Boehner: A Republican Congress might try to raise the Social Security retirement age to 70 for some people

posted at 5:42 pm on June 29, 2010 by Allahpundit

In which the would-be Speaker dances on the third rail. In a sane world, the only debate here would be over how far we should raise it. Chuck Hagel proposed doing it years ago, when Bush was pushing his privatization initiative, and no wonder: Social Security will be massively underfunded in the years ahead and the national debt, according to Steny Hoyer, is now a serious national security problem. Gotta get those costs down ASAP — like the French have! But as I say, that’s in a sane world. In our world, this will produce a bunch of uncomfortable glances among GOP strategists and a flood of crocodile tears from Democrats, who see something they can demagogue in the fall to try to mitigate the beating they’re going to take among older voters.

I give him credit for honesty, though, notwithstanding the risk. An important election will always be right around the corner; if that’s the excuse for not facing up to hard realities, we’ll never face them.

“We’re all living a lot longer than anyone ever expected,” Boehner said in a meeting with the editors of the Pittsburgh Tribune-Review. “And I think that raising the retirement age — going out 20 years, so you’re not affecting anyone close to retirement — and eventually getting the retirement age to 70 is a step that needs to be taken.”…

Boehner also floated several other reforms to Social Security, paired with raising the retirement age, to make it more solvent. Boehner said benefits should be tied to increases in the Consumer Price Index (CPI) instead of wage inflation, and he suggested reducing or eliminating benefits to Americans with a “substantial non-Social Security income” while retired.

“We just need to be honest with people,” he said. “I’m not suggesting it’s going to be easy, but I think if we did those three things, you’d pretty well solve the problem.”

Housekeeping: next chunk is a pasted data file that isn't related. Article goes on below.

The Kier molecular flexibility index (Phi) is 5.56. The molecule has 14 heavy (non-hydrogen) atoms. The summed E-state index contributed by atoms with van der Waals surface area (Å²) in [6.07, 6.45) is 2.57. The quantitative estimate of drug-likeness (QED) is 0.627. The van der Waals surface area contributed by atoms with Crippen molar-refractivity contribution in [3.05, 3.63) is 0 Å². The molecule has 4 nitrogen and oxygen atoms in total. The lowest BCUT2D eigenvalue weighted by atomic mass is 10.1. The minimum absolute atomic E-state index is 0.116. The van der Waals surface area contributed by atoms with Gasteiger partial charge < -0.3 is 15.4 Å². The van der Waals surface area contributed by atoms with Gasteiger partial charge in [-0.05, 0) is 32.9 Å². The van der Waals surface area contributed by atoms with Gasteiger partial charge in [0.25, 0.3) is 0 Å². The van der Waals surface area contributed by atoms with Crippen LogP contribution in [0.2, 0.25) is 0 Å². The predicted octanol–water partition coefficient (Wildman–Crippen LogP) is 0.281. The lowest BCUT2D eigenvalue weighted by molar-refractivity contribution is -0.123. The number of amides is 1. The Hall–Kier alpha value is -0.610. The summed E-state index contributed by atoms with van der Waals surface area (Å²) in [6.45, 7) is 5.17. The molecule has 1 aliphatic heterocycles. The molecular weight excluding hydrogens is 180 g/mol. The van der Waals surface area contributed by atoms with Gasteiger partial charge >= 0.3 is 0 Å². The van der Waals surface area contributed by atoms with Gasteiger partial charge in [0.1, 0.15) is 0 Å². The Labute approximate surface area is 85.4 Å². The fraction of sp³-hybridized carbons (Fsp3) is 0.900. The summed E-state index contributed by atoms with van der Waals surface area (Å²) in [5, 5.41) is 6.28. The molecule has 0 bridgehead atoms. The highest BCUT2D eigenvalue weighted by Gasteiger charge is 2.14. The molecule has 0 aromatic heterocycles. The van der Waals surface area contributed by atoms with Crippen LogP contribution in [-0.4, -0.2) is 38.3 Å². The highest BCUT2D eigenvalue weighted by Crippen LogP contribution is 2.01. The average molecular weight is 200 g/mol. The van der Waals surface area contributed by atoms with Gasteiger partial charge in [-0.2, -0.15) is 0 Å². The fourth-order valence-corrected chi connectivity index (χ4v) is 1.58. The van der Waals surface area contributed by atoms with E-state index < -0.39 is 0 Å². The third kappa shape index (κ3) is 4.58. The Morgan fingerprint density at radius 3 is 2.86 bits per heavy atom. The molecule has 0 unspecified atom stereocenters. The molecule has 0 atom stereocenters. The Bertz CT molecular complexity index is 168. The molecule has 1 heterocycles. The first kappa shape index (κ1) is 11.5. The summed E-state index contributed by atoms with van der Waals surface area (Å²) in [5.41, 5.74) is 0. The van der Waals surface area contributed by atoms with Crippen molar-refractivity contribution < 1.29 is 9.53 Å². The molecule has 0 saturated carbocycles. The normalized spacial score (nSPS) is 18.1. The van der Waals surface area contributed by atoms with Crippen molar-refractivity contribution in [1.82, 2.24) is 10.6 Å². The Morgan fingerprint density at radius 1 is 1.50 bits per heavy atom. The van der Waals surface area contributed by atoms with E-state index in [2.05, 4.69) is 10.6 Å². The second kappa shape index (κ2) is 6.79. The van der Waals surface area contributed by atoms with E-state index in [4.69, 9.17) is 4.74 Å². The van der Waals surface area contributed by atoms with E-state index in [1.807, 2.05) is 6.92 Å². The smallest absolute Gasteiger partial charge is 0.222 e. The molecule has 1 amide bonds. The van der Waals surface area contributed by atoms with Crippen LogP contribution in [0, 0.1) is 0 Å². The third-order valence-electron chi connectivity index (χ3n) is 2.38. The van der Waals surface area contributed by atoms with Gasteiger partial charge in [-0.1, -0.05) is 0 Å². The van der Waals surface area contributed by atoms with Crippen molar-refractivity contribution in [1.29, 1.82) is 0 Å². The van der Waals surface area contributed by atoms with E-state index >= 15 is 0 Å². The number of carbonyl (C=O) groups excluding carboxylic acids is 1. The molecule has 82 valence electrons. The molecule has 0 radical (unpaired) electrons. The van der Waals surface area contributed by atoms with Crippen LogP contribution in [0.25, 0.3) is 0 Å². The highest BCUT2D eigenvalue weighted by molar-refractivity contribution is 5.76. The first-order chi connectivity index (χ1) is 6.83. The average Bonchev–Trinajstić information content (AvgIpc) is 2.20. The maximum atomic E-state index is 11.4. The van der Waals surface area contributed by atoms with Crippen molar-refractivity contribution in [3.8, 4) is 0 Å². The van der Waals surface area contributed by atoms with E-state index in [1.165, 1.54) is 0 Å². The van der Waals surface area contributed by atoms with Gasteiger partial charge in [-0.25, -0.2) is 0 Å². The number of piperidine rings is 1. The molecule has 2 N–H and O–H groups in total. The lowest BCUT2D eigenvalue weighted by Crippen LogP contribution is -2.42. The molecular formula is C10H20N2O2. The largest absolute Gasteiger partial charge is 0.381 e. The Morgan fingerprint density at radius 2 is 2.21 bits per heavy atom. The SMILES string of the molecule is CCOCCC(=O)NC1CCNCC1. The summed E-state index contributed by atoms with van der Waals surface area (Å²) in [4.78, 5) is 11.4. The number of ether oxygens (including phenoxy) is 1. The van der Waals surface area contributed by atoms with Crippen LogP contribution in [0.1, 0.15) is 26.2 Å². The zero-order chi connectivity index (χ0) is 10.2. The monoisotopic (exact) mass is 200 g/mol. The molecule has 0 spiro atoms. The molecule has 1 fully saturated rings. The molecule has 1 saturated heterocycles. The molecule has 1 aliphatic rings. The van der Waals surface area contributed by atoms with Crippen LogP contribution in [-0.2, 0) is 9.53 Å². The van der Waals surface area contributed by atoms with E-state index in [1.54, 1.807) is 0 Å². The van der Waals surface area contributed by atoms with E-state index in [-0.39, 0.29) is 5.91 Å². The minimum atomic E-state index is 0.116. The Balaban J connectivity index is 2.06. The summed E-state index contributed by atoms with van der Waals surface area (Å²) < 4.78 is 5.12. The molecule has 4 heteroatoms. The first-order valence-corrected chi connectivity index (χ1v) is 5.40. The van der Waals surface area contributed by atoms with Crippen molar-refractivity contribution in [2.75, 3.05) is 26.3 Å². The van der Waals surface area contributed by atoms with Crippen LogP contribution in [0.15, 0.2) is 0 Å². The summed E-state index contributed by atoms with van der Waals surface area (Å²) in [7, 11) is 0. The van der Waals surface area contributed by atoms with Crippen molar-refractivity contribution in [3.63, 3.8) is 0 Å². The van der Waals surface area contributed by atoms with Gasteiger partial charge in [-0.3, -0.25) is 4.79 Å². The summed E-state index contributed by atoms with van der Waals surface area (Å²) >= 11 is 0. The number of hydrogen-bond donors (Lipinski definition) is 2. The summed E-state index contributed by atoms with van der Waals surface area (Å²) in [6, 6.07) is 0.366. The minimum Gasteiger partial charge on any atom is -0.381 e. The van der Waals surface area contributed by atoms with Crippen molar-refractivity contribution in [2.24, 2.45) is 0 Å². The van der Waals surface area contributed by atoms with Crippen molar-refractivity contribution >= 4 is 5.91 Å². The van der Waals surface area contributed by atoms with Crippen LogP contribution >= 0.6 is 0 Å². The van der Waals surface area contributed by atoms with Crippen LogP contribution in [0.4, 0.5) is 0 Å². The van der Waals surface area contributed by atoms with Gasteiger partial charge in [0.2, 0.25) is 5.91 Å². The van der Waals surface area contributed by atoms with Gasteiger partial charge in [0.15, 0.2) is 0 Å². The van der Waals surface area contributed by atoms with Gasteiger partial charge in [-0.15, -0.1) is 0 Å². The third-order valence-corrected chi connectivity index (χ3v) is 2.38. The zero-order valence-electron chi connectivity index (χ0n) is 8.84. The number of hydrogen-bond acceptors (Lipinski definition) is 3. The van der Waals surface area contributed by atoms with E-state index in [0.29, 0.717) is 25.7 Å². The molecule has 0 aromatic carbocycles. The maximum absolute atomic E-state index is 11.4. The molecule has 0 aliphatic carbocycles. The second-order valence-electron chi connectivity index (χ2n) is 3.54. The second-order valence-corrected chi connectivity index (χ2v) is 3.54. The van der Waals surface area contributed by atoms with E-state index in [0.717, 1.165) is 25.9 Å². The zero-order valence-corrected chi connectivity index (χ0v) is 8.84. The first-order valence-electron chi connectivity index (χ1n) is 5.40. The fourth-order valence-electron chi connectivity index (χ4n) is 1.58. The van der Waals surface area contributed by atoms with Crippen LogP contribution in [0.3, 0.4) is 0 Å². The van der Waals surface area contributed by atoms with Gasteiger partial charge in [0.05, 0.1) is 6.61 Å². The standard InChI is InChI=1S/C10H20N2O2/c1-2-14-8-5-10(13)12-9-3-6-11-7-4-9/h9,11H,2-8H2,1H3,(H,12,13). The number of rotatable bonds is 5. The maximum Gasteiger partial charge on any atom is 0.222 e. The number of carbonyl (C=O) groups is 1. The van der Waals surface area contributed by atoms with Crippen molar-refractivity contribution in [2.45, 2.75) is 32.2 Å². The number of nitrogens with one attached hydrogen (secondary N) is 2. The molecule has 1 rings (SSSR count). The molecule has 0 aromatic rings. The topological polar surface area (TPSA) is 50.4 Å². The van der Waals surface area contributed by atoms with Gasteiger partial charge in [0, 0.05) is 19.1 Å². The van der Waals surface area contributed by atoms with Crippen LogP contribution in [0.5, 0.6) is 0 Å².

Not-so-fun fact: Raising the retirement age to 70 and then having it track increasing life expectancy (as Reason contributor Veronique de Rugy recommends) will only put a dent of 30 percent in the Social Security shortfall over the next 75 years. More will have to be done, but it’s a start. Is the public ready for it, though? Take a drink, then eyeball the numbers in this new Pew poll about austerity measures voters might accept in order to bring state budgets back into something resembling solvency. They don’t want new taxes, but they don’t want cuts to services either. Time to start planting money trees, America.

Via Breitbart, here’s Cantor assuring The One per his comments at the G20 that the GOP isn’t bluffing when it comes to reducing the debt. Given Boehner’s willingness to take on Social Security, I almost believe him.


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Do it.

scotash on June 30, 2010 at 2:17 AM

People who retire in their sixties are boring old people before their time. Just as life expectancy has increase so has good health into our older years.

It is silly to retire so young if one is in good health.
Work keeps your mind young, keeps you involved in life.

Raise the age. Please.

The Republicans better be serious about austerity. And they better get some PR help to sell it. Because without it we will lose everything worthwhile about a free society.

petunia on June 30, 2010 at 2:44 AM

Two things

1. The problem is not people retiring at 65 or 67. The problem is government employees who retire in their 40s and 50s and then spend 30-40 years collecting a pension as well as working a second career.

2. 70 is fine. But you don’t announce it before an election. You get elected and then do it. Have the Repubs learned nothing from Obama?

angryed on June 30, 2010 at 7:49 AM

The electorate’s commitment to raising the age of eligibility for social security separates the men from the boys, the women from the girls.

WordsMatter on June 30, 2010 at 8:33 AM

Raise the retirement age. We are facing talent shortages in the workforce. Today we have people taking social Security because they can’t find work.